I can see your post please try to do below suggestionAdmin said:Astronomers using the James Webb Space Telescope have discovered a clump of ancient galaxies that may be the oldest strand of the "cosmic web" ever detected.
James Webb telescope detects the earliest strand in the 'cosmic web' ever seen : Read more
That's fascinating news! The discovery of a clump of ancient galaxies by astronomers using the James Webb Space Telescope is indeed significant. The "cosmic web" refers to the large-scale structure of the universe, composed of interconnected filaments of dark matter and galaxies. Detecting an ancient strand of the cosmic web suggests that these galaxies are part of the early universe and provides insights into the formation and evolution of cosmic structures.
The James Webb Space Telescope (JWST) is an advanced space observatory designed to study the universe in infrared light. With its enhanced capabilities compared to previous telescopes, JWST enables astronomers to observe distant and faint objects, such as these ancient galaxies, and unveil more about the early universe.
Further analysis of this discovery will likely shed light on the processes that led to the formation of these galaxies and their role in shaping the cosmic web. Understanding the structure and evolution of the cosmic web is essential in expanding our knowledge of the universe's history and how galaxies and other cosmic structures have developed over time. TellHappyStar
Thanks and regards,
Reference paper cited, https://iopscience.iop.org/article/10.3847/2041-8213/accd6fReply
“5. Summary In this work, we provide a brief overview of the JWST ASPIRE program, which will perform a legacy galaxy redshift survey in the fields of 25 reionization-era quasars using NIRCam/WFSS. From the early JWST observation of the field around the quasar J0305–3150, we discovered a filamentary structure traced by the quasar and 10 emitters at z = 6.6. This structure has a galaxy overdensity of …making it one of the most overdense structures found in the early universe. By comparing with cosmological simulations, we argue that this filamentary structure traces an early overdensity, which could eventually evolve into a massive galaxy cluster. We also found that the most massive SMBHs in cosmological simulations generally trace galaxy overdensities but with a large variance on the galaxy numbers. This suggests that deep observations of a large sample of quasars (e.g., the ASPIRE program) would be essential for a comprehensive understanding of the cosmic environment of the earliest SMBHs…”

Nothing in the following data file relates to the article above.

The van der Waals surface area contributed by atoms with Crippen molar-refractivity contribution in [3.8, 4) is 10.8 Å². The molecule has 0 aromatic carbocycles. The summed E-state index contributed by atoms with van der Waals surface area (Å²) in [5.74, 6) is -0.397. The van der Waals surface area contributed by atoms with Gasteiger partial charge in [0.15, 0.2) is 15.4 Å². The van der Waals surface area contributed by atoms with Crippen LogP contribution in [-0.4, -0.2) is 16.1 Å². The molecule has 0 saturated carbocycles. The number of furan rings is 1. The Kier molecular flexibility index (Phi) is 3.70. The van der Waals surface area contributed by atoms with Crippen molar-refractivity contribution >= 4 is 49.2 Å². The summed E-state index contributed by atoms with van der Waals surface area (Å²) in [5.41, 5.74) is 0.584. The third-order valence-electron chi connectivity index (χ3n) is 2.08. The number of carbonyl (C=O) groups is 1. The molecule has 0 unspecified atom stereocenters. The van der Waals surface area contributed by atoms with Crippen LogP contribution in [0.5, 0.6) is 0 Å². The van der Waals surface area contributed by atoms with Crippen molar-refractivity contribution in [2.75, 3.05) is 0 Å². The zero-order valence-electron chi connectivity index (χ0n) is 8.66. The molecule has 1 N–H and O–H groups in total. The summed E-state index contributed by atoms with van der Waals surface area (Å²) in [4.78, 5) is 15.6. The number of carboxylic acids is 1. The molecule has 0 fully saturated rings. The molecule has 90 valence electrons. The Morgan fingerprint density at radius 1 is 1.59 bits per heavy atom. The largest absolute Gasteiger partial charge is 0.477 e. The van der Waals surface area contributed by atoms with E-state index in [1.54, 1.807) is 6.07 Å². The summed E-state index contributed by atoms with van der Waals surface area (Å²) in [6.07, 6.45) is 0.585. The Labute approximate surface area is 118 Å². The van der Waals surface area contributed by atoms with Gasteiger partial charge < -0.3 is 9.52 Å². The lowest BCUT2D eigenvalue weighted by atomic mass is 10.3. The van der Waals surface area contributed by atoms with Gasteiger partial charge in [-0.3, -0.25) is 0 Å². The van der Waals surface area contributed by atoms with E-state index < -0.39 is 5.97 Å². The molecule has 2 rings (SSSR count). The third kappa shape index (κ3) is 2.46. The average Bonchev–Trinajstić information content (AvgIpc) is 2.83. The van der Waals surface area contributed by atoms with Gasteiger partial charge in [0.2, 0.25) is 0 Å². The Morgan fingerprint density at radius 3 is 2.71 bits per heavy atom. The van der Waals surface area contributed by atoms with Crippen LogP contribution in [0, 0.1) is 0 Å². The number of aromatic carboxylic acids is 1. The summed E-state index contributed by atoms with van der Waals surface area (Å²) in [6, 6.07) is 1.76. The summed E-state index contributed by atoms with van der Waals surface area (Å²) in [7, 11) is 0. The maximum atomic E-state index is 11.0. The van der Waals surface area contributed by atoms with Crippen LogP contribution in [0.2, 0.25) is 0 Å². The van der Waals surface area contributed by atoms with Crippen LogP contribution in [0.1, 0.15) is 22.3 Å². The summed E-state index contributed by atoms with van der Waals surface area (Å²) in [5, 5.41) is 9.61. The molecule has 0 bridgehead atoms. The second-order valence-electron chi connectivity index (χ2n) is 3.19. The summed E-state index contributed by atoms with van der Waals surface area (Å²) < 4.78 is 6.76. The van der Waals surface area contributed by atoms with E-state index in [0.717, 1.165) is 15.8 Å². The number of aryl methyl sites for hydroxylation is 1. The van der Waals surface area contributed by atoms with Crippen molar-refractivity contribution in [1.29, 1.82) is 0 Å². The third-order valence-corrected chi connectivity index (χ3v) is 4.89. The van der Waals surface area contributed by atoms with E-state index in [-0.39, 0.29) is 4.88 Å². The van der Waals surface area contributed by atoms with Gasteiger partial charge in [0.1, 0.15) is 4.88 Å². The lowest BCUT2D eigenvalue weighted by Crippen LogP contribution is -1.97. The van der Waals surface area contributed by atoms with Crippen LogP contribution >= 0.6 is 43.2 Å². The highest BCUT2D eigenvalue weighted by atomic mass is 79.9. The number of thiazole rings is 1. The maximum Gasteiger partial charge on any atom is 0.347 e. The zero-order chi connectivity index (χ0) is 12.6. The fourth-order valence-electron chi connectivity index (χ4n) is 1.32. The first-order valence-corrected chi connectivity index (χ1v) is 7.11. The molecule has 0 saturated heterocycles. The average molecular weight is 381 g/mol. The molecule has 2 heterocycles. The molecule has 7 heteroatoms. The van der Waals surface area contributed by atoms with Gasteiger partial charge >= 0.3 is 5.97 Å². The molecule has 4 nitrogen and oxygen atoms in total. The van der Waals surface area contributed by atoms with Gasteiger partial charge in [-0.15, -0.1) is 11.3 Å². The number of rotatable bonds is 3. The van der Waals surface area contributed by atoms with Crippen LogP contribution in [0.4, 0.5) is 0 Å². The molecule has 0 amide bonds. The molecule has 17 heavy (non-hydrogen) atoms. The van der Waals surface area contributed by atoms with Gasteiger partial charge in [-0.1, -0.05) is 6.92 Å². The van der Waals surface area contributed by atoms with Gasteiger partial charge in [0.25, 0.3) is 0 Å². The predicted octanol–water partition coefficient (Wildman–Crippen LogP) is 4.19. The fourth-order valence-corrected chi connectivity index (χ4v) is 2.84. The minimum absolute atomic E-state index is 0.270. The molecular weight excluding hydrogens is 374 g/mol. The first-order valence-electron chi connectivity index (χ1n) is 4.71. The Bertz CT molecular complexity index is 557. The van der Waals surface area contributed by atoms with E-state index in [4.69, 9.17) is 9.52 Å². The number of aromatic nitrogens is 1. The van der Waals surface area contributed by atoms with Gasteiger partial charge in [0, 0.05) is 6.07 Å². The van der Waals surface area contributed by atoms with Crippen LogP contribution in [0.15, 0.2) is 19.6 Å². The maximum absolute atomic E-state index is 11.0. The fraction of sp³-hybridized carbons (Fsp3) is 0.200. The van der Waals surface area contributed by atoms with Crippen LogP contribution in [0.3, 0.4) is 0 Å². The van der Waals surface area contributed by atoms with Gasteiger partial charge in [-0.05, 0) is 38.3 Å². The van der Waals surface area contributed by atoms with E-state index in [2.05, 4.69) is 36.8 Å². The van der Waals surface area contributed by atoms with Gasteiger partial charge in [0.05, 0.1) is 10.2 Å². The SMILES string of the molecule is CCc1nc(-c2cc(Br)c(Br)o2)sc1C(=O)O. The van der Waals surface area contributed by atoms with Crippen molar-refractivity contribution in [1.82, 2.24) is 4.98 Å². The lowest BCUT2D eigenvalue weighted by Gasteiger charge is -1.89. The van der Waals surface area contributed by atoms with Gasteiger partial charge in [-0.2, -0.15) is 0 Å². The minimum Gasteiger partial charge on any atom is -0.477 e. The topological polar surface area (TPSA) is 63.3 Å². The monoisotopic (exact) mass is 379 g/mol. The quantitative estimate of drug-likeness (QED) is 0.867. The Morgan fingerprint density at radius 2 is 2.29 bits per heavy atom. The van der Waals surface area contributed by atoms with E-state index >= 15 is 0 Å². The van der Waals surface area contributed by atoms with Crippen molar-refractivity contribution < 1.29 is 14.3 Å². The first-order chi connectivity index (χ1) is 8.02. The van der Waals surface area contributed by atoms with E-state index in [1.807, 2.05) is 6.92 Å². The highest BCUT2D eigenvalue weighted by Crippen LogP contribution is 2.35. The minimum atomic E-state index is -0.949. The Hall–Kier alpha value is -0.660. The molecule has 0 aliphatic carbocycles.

My note, the paper provides values for the BB cosmology used to explain the observations. “Throughout the paper, we adopt a flat ΛCDM cosmology with H0 = 70 km s^−1 Mpc^−1, ΩM = 0.3, and ΩΛ = 0.7.”
Using Ned Wright calculator (https://lambda.gsfc.nasa.gov/toolbox/calculators.html), z=6.6 and H0 = 70 km/s/Mpc, light time distance from Earth 12.815 Gly. The comoving radial distance = 28.122 Gly where space expands 2.0132352E+00 or 2.013 x c velocity. Any evolution along the comoving radial distance for this object is not observable, so *could eventually evolve into a massive galaxy cluster* is something not observable when using the comoving radial distance from Earth as well as space in that location of the universe today, expanding more than 2x c velocity. The space.com report, https://www.space.com/james-webb-space-telescope-detects-earliest-cosmic-web-strand, stated this massive galaxy cluster evolution scenario based upon the filament seen.
"The researchers think that eventually, the filament will condense into a cluster of galaxies, similar to the Coma Cluster, which lies approximately 330 million light-years from Earth.”
I like to keep in mind that the quasar, and redshift reported for the filament is some 6.6 or 6.61 redshift while the Coma Cluster redshift 0.0231 reported, https://en.wikipedia.org/wiki/Coma_Cluster. When reading galaxy evolution reports like this and the cosmic web, I note we do not know if any evolution took place for the *filamentary structure* (or other gases or quasars) along the comoving radial distance from Earth, more than 28 billion light years away now according to the cosmology calculators using FLRW metric for expanding space.